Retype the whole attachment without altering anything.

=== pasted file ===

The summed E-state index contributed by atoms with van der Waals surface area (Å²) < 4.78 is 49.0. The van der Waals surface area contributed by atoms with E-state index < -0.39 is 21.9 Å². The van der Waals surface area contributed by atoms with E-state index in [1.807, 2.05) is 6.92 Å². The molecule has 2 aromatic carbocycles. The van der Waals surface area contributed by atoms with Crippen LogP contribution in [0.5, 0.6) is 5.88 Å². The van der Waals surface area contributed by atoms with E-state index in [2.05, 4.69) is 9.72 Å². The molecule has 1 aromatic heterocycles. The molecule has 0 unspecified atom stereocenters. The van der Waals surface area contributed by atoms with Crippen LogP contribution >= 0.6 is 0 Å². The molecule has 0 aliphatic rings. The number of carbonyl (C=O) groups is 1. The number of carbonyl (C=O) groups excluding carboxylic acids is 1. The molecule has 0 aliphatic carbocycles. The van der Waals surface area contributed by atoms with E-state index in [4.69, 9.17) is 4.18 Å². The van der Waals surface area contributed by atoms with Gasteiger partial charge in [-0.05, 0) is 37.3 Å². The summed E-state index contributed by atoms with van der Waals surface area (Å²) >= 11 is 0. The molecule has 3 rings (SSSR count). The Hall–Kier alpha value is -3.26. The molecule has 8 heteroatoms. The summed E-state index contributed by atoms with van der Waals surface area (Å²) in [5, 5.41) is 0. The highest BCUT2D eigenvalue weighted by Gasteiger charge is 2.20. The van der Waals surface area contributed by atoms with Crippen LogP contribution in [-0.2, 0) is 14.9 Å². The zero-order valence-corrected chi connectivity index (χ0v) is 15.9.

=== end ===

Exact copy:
The summed E-state index contributed by atoms with van der Waals surface area (Å²) < 4.78 is 49.0. The van der Waals surface area contributed by atoms with E-state index < -0.39 is 21.9 Å². The van der Waals surface area contributed by atoms with E-state index in [1.807, 2.05) is 6.92 Å². The molecule has 2 aromatic carbocycles. The van der Waals surface area contributed by atoms with Crippen LogP contribution in [0.5, 0.6) is 5.88 Å². The van der Waals surface area contributed by atoms with E-state index in [2.05, 4.69) is 9.72 Å². The molecule has 1 aromatic heterocycles. The molecule has 0 unspecified atom stereocenters. The van der Waals surface area contributed by atoms with Crippen LogP contribution >= 0.6 is 0 Å². The molecule has 0 aliphatic rings. The number of carbonyl (C=O) groups is 1. The number of carbonyl (C=O) groups excluding carboxylic acids is 1. The molecule has 0 aliphatic carbocycles. The van der Waals surface area contributed by atoms with E-state index in [4.69, 9.17) is 4.18 Å². The van der Waals surface area contributed by atoms with Gasteiger partial charge in [-0.05, 0) is 37.3 Å². The summed E-state index contributed by atoms with van der Waals surface area (Å²) >= 11 is 0. The molecule has 3 rings (SSSR count). The Hall–Kier alpha value is -3.26. The molecule has 8 heteroatoms. The summed E-state index contributed by atoms with van der Waals surface area (Å²) in [5, 5.41) is 0. The highest BCUT2D eigenvalue weighted by Gasteiger charge is 2.20. The van der Waals surface area contributed by atoms with Crippen LogP contribution in [-0.2, 0) is 14.9 Å². The zero-order valence-corrected chi connectivity index (χ0v) is 15.9.